I'm fortunate in that our GP surgery has a Fast Track service which is basically show up, take a number - get seen. My not be my doc but a doc none the less.


this is the system the doctors near Uni worked on. It was perfect.

I think my current doctors (Maybe you could confirm, Yu) has appointments in the afternoon, but first come first served in the morning.

I've not been in years though.

I'd like to add, that i think the NHS is just amazing. As a nation, in my opinion, its our crowning achievement.

If you was a massively bias, mega left wing view on the american system, I suggest you watch SICKO my Michael Moore. It's an interesting watch.

RichardMajor86 said...

I'd like to add, that i think the NHS is just amazing. As a nation, in my opinion, its our crowning achievement.

If you was a massively bias, mega left wing view on the american system, I suggest you watch SICKO my Michael Moore. It's an interesting watch.

You don't need to watch sicko, all you need to know is that the US spends 18% of GDP on healthcare (twice the western average) and has worse outcomes... it's fine for me, as I have insurance and aren't sick, but if you don't have insurance and get sick, you have to go bankrupt.

Your link text

Updated February 27, 2013 at 3:59 PM

Jimmy Choo said...

NicDale said...

Which isn't that great, around here you only seem to be taken seriously if you're on benefit, I hadn't been to the doctor for 9 years before going back in about my knee, was told to suffer it as they couldn't 'see' anything wrong. No referral, no offer of physiotherapy, nada.

Ask for a conflicting opinion.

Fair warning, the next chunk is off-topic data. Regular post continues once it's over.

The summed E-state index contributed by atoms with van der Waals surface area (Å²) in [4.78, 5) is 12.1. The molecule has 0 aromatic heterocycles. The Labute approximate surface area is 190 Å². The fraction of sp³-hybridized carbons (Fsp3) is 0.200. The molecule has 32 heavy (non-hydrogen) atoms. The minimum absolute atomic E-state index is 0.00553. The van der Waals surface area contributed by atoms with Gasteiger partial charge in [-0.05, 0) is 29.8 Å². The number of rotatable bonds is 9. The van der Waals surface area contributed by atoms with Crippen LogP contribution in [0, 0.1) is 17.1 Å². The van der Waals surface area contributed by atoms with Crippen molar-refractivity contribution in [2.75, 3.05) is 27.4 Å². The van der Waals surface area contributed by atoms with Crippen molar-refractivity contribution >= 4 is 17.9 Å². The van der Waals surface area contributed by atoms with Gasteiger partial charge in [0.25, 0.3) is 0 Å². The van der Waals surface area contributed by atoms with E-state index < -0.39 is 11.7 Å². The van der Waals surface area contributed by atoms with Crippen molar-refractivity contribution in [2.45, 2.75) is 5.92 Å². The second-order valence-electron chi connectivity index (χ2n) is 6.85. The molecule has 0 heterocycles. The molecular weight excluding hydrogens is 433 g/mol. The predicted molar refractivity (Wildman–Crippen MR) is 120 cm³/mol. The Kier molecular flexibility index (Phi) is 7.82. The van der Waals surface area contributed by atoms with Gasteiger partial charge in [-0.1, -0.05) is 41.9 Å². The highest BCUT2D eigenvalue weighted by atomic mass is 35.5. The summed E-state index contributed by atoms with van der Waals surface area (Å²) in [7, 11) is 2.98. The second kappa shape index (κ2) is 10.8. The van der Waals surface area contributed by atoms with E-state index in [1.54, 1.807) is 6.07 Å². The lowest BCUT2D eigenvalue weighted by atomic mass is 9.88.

This. In my humble opinion you have to learn how to 'use' the NHS - you have to be persistent and very clear about what outcomes you want from each meeting (whether that be GP or consultant). If you go to a GP and tell him your knee swells up badly now & again, he'll give you some ibuprofen and send you on your way. If you're firm and say you're seriously concerned for the future as the pain is serious, inhibits your ability to work/drive etc, and you want to be referred for a new scan & 2nd opinion, then you don't really give the GP an opportunity to say no. YMMV, or something.

Cheers,
Jon

As Mr Yu as mentioned, all private health care does is fast track you. You get to see the same consultants - just much, much faster.

Unless you have cancer, the NHS guideline for being seen is 18 weeks. Then you have to wait another few weeks to get your results.

If you have private cover you get seen that week, with your choice of hospital and get your results straight away.

Like all things you can buy, their are different levels of cover and some are better than others - hence the different experiences mentioned.

It's also worth mentioning that with illnesses like cancer, the NHS won't always cover the cost of some of the treatment because it's too expensive. So you can be left to die. With some private policies they will cover it, with no limits.